The Effect of Color Psychology in Design

There’s a reason transportation gurus around the world use the color red for stop signs. Not only does the brain see it immediately, but red has also been a longtime signal of “danger.” Likewise, yellow has always symbolized “caution.” Effective_Color_DesignApply that to a major brand like McDonald’s with its bright red background and glaring yellow arches—and, well, you get the picture. (Caution, go slow, danger!)

Since this isn’t a food blog, I’ll keep the culinary humor to a minimum. What I’m really trying to emphasize is the complexities of color psychology in logo design, or any design for that matter. Choosing colors for your brand is not as easy as randomly pointing to one on a color wheel. There’s a whole lot of thought that goes into it because not only do colors convey your brand’s personality and image, but they also trigger certain feelings in your customers.

Going back to the example of McDonald’s, red and yellow are brilliant choices. And they’re frequently used in the fast food industry. Studies on color psychology illustrate that the color red creates a sense of urgency, stimulates appetite and generates excitement, while yellow promotes optimism and is the one color that stands out in the bright daylight.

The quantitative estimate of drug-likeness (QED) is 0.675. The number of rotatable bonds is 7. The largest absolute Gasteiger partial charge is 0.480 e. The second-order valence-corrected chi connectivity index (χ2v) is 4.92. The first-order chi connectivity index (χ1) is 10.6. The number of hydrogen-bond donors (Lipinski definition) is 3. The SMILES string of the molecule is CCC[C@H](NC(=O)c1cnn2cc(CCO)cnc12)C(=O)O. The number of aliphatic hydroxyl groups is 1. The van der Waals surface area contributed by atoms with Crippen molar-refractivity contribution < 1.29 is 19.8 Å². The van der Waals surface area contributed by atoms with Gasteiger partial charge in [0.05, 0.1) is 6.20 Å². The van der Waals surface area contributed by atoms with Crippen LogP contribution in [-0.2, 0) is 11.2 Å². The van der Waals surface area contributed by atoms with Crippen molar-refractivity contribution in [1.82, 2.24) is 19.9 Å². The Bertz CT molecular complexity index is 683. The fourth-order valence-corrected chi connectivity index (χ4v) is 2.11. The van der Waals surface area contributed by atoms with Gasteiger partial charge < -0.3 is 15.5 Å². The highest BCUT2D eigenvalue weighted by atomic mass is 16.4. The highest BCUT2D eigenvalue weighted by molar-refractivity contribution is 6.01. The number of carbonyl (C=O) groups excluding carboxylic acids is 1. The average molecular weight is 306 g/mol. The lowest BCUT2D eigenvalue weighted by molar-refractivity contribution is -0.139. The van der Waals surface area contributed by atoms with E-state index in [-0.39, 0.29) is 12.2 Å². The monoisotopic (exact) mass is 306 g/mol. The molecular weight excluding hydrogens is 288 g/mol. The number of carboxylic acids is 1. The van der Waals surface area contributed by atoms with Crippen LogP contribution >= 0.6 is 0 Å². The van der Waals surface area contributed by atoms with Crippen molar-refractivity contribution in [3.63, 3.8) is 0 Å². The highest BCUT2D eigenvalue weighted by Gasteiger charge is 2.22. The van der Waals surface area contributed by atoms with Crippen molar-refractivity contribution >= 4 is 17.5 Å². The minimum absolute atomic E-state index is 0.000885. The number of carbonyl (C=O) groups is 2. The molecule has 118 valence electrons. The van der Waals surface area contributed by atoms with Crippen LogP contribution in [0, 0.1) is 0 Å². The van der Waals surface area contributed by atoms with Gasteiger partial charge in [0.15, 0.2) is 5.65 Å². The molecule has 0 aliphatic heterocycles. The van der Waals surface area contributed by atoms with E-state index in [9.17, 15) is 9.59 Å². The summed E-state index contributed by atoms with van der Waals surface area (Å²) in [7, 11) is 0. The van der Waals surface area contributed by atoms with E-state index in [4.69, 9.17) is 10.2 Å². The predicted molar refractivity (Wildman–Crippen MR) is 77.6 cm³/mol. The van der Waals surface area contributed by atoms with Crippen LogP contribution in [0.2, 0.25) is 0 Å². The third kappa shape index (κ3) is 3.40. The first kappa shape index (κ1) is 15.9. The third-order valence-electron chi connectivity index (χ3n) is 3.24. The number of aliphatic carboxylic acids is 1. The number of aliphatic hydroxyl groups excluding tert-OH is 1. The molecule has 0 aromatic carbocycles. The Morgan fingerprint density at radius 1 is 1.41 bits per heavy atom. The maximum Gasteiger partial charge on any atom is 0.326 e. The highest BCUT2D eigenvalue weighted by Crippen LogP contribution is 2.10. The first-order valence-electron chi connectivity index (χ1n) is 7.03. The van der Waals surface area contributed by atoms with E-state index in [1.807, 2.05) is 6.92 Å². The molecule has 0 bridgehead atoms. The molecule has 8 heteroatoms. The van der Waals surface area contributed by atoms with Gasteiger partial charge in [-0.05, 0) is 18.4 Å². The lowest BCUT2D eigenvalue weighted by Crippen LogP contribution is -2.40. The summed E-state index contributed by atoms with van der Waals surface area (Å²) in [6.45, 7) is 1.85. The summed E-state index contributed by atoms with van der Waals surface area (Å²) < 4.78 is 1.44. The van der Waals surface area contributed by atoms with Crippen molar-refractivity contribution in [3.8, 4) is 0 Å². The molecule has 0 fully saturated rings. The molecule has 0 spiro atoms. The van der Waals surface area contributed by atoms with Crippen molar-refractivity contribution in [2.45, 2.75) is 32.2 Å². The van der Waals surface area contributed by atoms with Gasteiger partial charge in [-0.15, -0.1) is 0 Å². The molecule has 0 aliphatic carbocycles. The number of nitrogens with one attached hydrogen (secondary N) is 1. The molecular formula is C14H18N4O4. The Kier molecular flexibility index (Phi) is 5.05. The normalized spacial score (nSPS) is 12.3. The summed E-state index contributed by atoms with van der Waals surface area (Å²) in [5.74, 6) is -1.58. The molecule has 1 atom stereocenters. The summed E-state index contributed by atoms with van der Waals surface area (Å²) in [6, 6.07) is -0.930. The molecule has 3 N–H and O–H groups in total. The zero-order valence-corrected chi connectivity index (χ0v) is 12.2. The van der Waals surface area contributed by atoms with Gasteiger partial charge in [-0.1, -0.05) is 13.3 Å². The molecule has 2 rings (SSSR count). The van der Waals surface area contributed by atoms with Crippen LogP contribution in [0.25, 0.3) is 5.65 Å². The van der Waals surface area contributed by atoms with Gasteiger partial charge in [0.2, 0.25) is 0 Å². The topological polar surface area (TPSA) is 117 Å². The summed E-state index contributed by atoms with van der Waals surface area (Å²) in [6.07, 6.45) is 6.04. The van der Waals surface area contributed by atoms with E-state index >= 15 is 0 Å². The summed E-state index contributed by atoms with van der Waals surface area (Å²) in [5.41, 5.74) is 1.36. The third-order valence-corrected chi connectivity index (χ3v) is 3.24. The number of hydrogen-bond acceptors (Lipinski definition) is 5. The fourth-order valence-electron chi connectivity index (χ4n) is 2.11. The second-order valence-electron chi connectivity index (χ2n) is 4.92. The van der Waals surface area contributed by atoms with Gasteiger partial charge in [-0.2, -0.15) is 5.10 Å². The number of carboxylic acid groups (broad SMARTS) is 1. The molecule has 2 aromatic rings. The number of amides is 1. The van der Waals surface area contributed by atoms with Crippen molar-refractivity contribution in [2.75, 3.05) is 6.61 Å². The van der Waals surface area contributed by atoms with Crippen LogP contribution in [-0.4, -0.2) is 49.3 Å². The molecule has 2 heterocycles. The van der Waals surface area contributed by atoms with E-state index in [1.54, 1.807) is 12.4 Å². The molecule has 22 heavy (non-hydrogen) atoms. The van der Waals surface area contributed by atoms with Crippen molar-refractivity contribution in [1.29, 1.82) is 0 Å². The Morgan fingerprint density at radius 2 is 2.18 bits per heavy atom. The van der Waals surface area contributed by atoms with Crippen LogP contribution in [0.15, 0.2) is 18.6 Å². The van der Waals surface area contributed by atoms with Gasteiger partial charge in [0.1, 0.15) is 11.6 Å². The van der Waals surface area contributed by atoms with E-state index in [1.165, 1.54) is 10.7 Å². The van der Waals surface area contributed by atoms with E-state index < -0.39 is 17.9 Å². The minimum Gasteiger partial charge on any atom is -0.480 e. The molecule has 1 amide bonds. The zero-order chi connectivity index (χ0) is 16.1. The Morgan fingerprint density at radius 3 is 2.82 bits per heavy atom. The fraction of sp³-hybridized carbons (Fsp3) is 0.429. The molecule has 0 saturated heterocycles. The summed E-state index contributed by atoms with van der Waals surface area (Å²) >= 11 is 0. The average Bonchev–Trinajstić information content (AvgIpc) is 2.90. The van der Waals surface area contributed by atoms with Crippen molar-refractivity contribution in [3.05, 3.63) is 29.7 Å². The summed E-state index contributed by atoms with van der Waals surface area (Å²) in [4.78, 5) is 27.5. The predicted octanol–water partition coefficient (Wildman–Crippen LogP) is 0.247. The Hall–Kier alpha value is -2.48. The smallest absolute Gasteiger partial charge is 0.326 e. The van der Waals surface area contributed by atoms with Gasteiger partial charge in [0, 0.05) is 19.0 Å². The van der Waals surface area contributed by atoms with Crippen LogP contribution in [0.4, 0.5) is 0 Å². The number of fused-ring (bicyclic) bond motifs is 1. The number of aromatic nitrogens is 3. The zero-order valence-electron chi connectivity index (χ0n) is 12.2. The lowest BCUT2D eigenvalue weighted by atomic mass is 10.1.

One study found that up to 90 percent of immediate decisions made about a brand is because of its colors. The response often hinges on the perceived appropriateness of the color “fitting” the product being sold.

What’s in a Color?

Below is a list of color associations that brands think about when considering their colors. Still, nearly all studies on colors and branding emphasize selecting colors that match the brand personality, rather than what the colors are associated with. Consider this for your next campaign or rebranding!

Red – Creates a sense of urgency, encourages appetite, raises heart rate, and is associated with movement, excitement and passion. (Example: Coca-Cola)

Blue – Provides a sense of security, curbs appetite and stimulates productivity. Preferred by men and conservative brands looking to convey trust. (Example: Lowe’s)

Green – Stimulates harmony in your brain and is associated with health, tranquility, power and nature. (Example: Whole Foods)

Purple – Fuels problem-solving and creativity and is associated with royalty, wisdom and respect. (Example: Hallmark)

Orange & Yellow – Promotes optimism and cheerfulness, and is used to create anxiety that can draw in impulsive buyers and window shoppers. (Examples: Nickelodeon and Best Buy)

Black – Conveys authority, stability, strength and is often used as a symbol of intelligence. (Example: New York Times)

Grey – Symbolizes feelings of practicality, old age and solidarity. (Example: Nintendo)

White – Expresses purity, simplicity, cleanliness and safety. (Example: Apple)

Best of Days to You,

Audrey Ferrante
Ferrante & Associates, Inc.

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